The right solution is only found in close collaboration with the customer. While a few years ago, a project consisted of simply replacing a software, digital transformation nowadays entails a journey where the ending is not in clear sight until some progress is made. Which brings me to my first point. If this journey has a clearly defined beginning but not an end, how is it even possible to make comparisons or evaluate it? If all roads lead to Rome, does that make the shortest, the fastest or the most sustainable the right choice? And who decides that? A scientist? The economy? Or is this is a question that every company has to answer for themselves, as it’s in their best interest to stay afloat?

We are noticing in daily business that German SMEs, although they need a bit longer than others, are taking the question of digitalisation very seriously. But digitalisation isn’t just digitalisation, and companies take this journey in very different ways: Some start out with small steps, by replacing their paper-free office with an intelligent document management system. Others invest in an extensive digitalisation program that turns everything including business models, culture, business and processes inside out and replaces the entire system landscape. Type three completely ignores existing company structures and focusses on new business models that would be impossible without new technical advancements. All three of these are on the path of digitalisation, but to completely different degrees and with completely different goals.

As an IT partner it’s important to adjust to the different speeds and circumstances of the customer and to modulate our own approach accordingly. What’s exciting about this is that social topics and human-centric factors are being brought into the limelight the more technologised and digital the world gets. It’s impossible to ignore them: There’s too much uncertainty at the user’s end, in terms of how this could affect their own work. But we mustn't let our insecurities stop us from benefiting from the advantages of digitalisation, a process that will inevitably change our way of life. You don’t have to be at the forefront, but you have to get on-board. All those who join the party too late will be left behind. It's a situation that can threaten a company’s existence.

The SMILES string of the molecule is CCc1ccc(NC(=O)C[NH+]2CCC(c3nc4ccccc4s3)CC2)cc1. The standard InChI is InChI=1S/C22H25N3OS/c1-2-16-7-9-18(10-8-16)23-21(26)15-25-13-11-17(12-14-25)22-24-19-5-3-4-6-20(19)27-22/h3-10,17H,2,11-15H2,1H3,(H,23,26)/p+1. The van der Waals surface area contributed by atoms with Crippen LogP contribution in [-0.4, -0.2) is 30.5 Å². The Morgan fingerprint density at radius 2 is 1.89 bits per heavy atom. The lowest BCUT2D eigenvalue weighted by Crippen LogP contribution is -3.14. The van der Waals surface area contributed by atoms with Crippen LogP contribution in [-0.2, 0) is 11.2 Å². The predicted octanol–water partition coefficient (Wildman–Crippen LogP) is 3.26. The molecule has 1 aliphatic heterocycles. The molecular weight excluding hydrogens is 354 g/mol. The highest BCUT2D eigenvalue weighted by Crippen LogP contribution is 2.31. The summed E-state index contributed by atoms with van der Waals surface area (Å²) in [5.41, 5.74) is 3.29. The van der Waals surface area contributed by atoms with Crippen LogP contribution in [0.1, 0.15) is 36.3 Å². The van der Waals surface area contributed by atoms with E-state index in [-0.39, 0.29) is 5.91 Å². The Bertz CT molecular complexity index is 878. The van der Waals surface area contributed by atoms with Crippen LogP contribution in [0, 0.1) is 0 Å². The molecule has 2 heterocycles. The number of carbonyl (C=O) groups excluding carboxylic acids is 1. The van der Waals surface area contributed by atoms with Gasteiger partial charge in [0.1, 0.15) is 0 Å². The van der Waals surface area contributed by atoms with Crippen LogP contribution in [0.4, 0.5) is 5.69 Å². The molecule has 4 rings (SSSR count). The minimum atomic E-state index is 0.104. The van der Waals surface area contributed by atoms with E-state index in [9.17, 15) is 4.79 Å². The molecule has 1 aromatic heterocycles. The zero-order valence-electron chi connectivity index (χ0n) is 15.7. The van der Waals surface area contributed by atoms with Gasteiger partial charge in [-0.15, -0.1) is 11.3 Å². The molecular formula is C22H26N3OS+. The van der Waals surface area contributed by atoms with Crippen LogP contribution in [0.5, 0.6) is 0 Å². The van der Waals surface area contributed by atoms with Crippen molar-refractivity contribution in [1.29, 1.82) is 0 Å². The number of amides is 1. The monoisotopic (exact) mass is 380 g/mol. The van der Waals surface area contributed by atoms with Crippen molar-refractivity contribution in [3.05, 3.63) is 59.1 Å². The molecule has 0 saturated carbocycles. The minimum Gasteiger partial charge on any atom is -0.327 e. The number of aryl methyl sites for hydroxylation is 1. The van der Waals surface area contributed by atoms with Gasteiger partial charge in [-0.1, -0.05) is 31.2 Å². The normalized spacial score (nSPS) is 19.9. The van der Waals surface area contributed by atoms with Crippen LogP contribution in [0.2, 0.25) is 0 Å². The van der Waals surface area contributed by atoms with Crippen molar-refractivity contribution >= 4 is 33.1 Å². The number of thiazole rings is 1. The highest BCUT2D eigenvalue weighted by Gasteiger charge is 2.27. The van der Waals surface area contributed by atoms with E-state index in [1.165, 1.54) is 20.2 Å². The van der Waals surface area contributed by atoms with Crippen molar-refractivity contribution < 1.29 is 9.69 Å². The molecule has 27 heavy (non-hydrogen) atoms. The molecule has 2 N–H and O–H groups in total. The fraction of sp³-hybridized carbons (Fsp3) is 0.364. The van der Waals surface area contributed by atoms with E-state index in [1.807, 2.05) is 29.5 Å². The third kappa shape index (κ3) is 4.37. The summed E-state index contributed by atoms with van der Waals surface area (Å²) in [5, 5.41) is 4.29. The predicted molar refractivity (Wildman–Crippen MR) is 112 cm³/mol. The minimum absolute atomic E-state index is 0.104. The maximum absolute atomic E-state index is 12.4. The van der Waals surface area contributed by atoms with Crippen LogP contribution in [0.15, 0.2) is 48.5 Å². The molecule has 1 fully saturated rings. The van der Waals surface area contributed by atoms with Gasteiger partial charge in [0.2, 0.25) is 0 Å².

And this applies to us as an IT partner as much as it does for customers. Digitalisation is a process that requires guidance. There are a heap of newly founded consulting services and digitalisation coaches that all claim to know ‘the way’, but who can you really trust when the whole topic has become so vague and complex that it’s become impossible to evaluate it objectively? I’m convinced that no one knows ‘the way’ from the get-go, as it simply doesn’t exist. As a partner, it’s important to know the processes of the company we are accompanying, in order to consult them. But we also need knowledge of the right technology, so that we can visualise the individual processes.

Birgit Merschmann, Managing Director,
MODUS Consult GmbH
– a Bechtle Group company

In short, German SMEs are well on their way to using the advantages of digitalisation.  But it’s a process that requires an interplay of IT, business and people. For us, it’s vital to our success to provide not only technical knowledge, but empathy, top consulting and the right understanding for processes in order to serve as a trustworthy partner. It’s important to encourage the customer and to give them the confidence to make their first steps on their digitalisation path. Once things get going, I’m convinced there will be a landslide effect for German SMEs.

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Birgit Merschmann

Managing Director MODUS Consult GmbH



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